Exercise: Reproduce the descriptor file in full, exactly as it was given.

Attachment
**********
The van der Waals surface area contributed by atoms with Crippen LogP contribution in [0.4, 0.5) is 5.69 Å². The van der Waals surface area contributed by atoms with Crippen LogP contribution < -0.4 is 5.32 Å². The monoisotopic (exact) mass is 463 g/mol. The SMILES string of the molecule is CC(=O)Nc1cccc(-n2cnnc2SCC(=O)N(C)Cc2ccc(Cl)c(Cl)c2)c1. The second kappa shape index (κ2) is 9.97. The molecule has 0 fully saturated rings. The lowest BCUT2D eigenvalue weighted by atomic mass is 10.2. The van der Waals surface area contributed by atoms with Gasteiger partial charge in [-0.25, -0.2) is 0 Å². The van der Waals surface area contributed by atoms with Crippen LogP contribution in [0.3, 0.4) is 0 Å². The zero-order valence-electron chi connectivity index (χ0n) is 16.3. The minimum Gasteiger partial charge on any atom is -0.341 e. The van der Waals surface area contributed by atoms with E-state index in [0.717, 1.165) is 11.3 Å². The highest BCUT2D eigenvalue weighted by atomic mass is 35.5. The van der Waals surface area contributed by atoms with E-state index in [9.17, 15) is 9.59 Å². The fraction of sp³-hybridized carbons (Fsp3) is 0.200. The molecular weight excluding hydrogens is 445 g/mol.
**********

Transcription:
The van der Waals surface area contributed by atoms with Crippen LogP contribution in [0.4, 0.5) is 5.69 Å². The van der Waals surface area contributed by atoms with Crippen LogP contribution < -0.4 is 5.32 Å². The monoisotopic (exact) mass is 463 g/mol. The SMILES string of the molecule is CC(=O)Nc1cccc(-n2cnnc2SCC(=O)N(C)Cc2ccc(Cl)c(Cl)c2)c1. The second kappa shape index (κ2) is 9.97. The molecule has 0 fully saturated rings. The lowest BCUT2D eigenvalue weighted by atomic mass is 10.2. The van der Waals surface area contributed by atoms with Gasteiger partial charge in [-0.25, -0.2) is 0 Å². The van der Waals surface area contributed by atoms with Crippen LogP contribution in [0.3, 0.4) is 0 Å². The zero-order valence-electron chi connectivity index (χ0n) is 16.3. The minimum Gasteiger partial charge on any atom is -0.341 e. The van der Waals surface area contributed by atoms with E-state index in [0.717, 1.165) is 11.3 Å². The highest BCUT2D eigenvalue weighted by atomic mass is 35.5. The van der Waals surface area contributed by atoms with E-state index in [9.17, 15) is 9.59 Å². The fraction of sp³-hybridized carbons (Fsp3) is 0.200. The molecular weight excluding hydrogens is 445 g/mol.